Distelling the future

29 September, 2017

Distell, South Africa’s leading wine, spirits and cider company, is gearing up to punch above its weight.

In an exclusive interview with Drinks International, Fraser Thornton, Distell’s managing director Europe, said that the company’s number one commitment was to boost sales, particularly in the UK and particularly in wine.

“When we looked across our portfolio of products and categories – wine, cider, scotch and cream liqueur, everything was growing but our relative position and market shares are smaller than most other companies,” said Thornton.

“In wine, it would not be unusual to have 10-25% of the (South African) wine category in any of the markets we operate. But in the UK it is 2-3%.

“The same is true with cider,” he adds. Distell is the second largest producer of cider in the world with its Savannah brand. Cider represents a half of the group’s business. The cider is about to go into cans in an effort to broaden its appeal and build incremental sales.

Distell is a huge spirits producer. Its South African brandies, Van Ryn’s, Klipdrift and Oude Meester are world class and regularly win gold medals and trophies in the International Spirits Challenge. Distell is the ISC’s 2017 Brandy Producer of the Year.

In 2013 Distell bought Burn Stewart Distillers from the ailing Trinidadian outfit, CL Financial. Thornton was working for CL at the time, selling off so-called non-core assets.

The deal gave the company scotch whisky brands such as Black Bottle blended scotch, Bunnahabhain, the unpeated Islay single malt whisk, Deanston, the Highland single malt and Ledaig from Tobermory on the Isle of Mull.

He quipped: “When the bubble bursts (on scotch whisky) and 40 brands have to come down to 15, I want to make sure that our brands are part of the ones that get wished for.”

In November it will launch a South African whisky, Bain’s Cape Mountain single grain whisky, into the UK.  Distell also has Bisquit cognac. Doubters of Distell’s distilling credentials just have to look at its roster of brands and achievements.

So Thornton, an avuncular Scotsman, is on a mission to put market share on all his major brands across the board, starting with Nederburg, which is heavily involved with the Tour de France et al, pro-cycling team, Team Dimension Data in helping the African Qhubeka charity to buy bicycles to help people in remote African villages.

The charity states: riding a bike increases a person’s carrying capacity by 5x. For every 16km, a person on a bike saves three hours. A bike will get a youngster to school and not be too tired, so he or she can get an education.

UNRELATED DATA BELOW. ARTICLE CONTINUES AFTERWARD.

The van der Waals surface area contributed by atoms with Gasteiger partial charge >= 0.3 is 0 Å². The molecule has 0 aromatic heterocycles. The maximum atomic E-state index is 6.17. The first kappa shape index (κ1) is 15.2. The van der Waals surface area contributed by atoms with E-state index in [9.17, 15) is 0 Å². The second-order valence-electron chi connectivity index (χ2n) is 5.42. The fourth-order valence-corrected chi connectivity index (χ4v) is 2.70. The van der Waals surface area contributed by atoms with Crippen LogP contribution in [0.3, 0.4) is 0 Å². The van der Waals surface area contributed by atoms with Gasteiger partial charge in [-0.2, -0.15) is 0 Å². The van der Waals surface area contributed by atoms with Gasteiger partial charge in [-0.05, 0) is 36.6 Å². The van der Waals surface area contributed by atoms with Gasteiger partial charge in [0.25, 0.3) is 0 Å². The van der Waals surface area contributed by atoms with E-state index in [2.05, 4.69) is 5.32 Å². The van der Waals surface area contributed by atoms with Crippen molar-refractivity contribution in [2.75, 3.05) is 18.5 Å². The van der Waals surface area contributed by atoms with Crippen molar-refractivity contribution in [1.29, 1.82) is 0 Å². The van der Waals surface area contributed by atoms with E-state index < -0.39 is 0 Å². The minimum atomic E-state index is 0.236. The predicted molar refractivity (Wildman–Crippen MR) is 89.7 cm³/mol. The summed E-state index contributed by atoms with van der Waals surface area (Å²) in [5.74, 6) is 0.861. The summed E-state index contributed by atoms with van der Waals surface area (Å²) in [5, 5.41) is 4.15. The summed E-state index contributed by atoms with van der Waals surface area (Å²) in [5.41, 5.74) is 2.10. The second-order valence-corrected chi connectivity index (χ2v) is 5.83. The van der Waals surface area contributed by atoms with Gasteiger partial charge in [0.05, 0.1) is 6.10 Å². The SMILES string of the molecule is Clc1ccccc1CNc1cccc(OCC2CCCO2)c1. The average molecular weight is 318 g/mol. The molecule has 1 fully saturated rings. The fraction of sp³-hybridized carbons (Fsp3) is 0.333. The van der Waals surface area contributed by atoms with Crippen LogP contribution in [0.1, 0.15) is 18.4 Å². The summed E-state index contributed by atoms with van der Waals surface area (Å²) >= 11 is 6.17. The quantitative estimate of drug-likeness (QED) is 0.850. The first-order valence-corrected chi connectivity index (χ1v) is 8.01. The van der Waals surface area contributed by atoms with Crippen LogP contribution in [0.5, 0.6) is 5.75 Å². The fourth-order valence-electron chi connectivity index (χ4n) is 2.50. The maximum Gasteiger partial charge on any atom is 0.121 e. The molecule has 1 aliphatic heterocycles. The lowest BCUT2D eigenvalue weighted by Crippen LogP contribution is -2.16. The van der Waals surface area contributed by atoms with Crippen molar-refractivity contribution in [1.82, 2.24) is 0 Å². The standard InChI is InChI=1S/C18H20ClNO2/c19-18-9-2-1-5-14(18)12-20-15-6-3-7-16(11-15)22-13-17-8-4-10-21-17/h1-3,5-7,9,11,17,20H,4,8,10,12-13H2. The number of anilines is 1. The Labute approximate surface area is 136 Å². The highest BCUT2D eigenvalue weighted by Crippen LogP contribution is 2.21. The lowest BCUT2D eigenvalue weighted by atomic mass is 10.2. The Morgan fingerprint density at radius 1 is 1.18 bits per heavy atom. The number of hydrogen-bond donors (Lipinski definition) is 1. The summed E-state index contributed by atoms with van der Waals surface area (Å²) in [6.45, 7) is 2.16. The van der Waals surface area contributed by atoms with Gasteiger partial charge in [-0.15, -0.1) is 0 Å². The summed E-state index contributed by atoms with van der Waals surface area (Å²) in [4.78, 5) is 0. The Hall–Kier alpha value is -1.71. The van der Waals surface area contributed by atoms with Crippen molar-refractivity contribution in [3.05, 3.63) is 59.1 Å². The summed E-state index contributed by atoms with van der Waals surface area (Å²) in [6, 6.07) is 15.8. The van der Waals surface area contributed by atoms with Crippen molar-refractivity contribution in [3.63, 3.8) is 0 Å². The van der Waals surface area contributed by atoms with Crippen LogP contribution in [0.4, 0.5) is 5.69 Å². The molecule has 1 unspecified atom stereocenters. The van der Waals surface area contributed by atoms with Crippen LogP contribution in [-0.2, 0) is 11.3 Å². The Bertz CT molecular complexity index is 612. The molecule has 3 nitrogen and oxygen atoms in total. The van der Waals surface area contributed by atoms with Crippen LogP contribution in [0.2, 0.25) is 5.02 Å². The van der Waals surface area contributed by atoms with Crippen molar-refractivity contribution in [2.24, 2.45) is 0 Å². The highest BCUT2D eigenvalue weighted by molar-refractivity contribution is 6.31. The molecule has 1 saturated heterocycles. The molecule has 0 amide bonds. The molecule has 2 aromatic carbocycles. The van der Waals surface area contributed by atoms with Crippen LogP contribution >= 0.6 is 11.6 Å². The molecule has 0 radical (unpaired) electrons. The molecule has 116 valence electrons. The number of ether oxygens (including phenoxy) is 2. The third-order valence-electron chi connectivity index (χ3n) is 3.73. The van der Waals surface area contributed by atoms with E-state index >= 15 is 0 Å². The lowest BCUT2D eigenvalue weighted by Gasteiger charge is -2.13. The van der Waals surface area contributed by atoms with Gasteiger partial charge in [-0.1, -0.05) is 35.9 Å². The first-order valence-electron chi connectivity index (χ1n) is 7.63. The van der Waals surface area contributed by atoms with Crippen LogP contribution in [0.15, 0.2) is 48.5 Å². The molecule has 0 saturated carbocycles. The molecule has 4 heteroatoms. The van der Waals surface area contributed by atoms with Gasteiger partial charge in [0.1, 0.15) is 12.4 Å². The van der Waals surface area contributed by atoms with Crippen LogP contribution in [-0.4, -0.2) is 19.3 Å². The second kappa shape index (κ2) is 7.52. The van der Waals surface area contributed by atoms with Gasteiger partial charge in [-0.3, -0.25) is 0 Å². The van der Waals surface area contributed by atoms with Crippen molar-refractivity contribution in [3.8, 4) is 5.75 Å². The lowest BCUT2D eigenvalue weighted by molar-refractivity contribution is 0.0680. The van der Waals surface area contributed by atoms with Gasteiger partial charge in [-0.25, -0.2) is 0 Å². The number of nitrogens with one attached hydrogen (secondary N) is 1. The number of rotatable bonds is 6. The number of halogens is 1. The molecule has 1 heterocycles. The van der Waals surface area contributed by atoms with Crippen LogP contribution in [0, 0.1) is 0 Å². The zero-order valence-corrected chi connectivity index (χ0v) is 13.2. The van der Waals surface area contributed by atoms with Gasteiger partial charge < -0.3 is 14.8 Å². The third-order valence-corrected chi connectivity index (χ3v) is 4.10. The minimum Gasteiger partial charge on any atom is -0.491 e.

Distell’s roster of wine brands also includes led by Durbanville Hills, Alto, Fleur du Cap, Plaisir de Merle and Cape fizz, Pongrácz.

On the spirits side, Black Bottle, once thought as the successor to The Famous Grouse as Scotland's number one blended scotch whisky, is the priority.  The sixth largest blended scotch whisky brand in the UK, 80% of Black Bottle sales are in Scotland.

There is also its Amarula, the cream liqueur made from the fruit of the African marula tree. Probably Bailey’s only serious rival in that category.

Through his CL contacts, Distell has taken on the agency for Angostura’s bitters and rums and it is looking after Stock Spirits’ Amundsen and Keglevich Polish vodkas and its XO Italian brandy

Thornton has overseen bringing all the Distell brands in-house, instead of third party distributors. The personnel at its UK HQ in Richmond, south-west London, has risen from four to 20 and there are approximately 140 at its East Kilbride operation, which includes bottling, warehouse/distribution and administration.

Speaking at the Richmond office, he said: “Taking this office a year ago was the next piece in the jigsaw. We needed to do things differently have our own selling structure to develop customer relationships. We had to take out brands to the market.”

Thornton’s parting shot was: “We are big enough to be interesting and we are small enough to have growth possibility. That is the sweet spot (Thornton is a squash player). We have a portfolio of brands that we can innovate.  We now have meaningful support and we can add value. There is only so much space on the shelf and we need to develop value.”

Distilling Distell is Fraser Thornton’s mission for Europe and the UK.  So, game, set and possibly the match.





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